The reactants of the present invention include free reactants as well as reactants which comprises a functional entity and a nucleic acid sequence. The free reactant participates in the reaction with the chemical reaction site and may give rise to a chemical structure of the final display molecule. A functional entity attached to a nucleic acid may be referred to herein as a building block and specifies a chemical entity in which the functional entity is capable of being reacted at the chemical reaction site. In a certain aspect of the invention, the functional entity is detached from the nucleic acid part and transferred to the chemical reaction site. The oligonucleotide of the building block may or may not hold information as to the identity of the functional entity. In a certain embodiment of the present invention, the reactant is a building block comprising an oligonucleotide sufficient complementary to the linking moiety to allow for hybridisation, a transferable functional entity, and an anti-codon identifying the functional entity. The free reactant is generally not attached to a nucleic acid unless a nucleic acid component is intended in the final display molecule. The free reactant may have any chemical structure and preferably comprises a reactive group or a precursor therefore, which will enable a reaction with a chemical reaction site. Examples of reactive groups include hydroxyl groups, carboxylic acid groups, thiols, isocyanates, amines, esters, and thioesters. Optionally, a further reactant occurs to mediate a connection between the free reactant and the chemical reaction site. The functional entity of a building block resembles the free reactant as far as the requirement for reaction with the chemical reaction site concerns. In addition, however, it is in most instances necessary to cleave the connection between the functional entity and the nucleic acid following the reaction. Optionally, the reaction and cleavage may occur in a single step. Various types of building blocks are disclosed in detail below. In a certain aspect of the invention, the free reactant or the functional entity do not include a nucleotide.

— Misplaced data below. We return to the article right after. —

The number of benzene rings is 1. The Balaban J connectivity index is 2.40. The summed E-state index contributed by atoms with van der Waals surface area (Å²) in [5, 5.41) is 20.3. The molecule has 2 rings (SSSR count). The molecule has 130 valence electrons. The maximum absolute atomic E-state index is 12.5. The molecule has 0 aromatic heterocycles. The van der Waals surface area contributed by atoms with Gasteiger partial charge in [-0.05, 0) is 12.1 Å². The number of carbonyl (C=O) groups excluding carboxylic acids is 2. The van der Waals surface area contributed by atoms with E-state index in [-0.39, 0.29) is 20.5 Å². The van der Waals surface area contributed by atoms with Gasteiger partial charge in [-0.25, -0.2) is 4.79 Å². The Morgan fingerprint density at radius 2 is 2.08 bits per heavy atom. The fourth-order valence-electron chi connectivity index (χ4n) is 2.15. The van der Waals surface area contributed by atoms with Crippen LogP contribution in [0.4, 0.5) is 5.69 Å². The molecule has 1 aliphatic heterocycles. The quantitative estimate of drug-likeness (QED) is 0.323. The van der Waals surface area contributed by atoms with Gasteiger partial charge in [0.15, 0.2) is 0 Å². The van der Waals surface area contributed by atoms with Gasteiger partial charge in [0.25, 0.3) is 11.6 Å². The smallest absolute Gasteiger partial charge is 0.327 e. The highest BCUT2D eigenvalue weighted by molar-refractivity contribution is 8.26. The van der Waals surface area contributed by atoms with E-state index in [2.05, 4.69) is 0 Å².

The coding part of the nascent bifunctional complex is formed by addition of at least one tag to a priming site using one or more enzymes. Further tags may be attached to a previous tag so as to produce a linear or branched identifier. As long as at least one tag of the identifier is attached by an enzymatic catalysed reaction, further tags may be provided using chemical means or enzymatic means at the discretion of the experimenter. In a certain embodiment of the invention, all tags are provided using an enzymatic catalysed reaction. A tag suitably comprises recognition units, i.e. units which may be recognized by recognition groups. The recognition unit possess an ability to carry information so as to identify a reactant. A variety of different kinds of recognition exist in nature. Examples are antibodies, which recognise an epitope, proteins which recognise another protein, mRNA which recognise a protein, and oligonucleotides which recognise complementing oligonucleotide sequences. Generally, it is preferred that the tag is a sequence of nucleotides.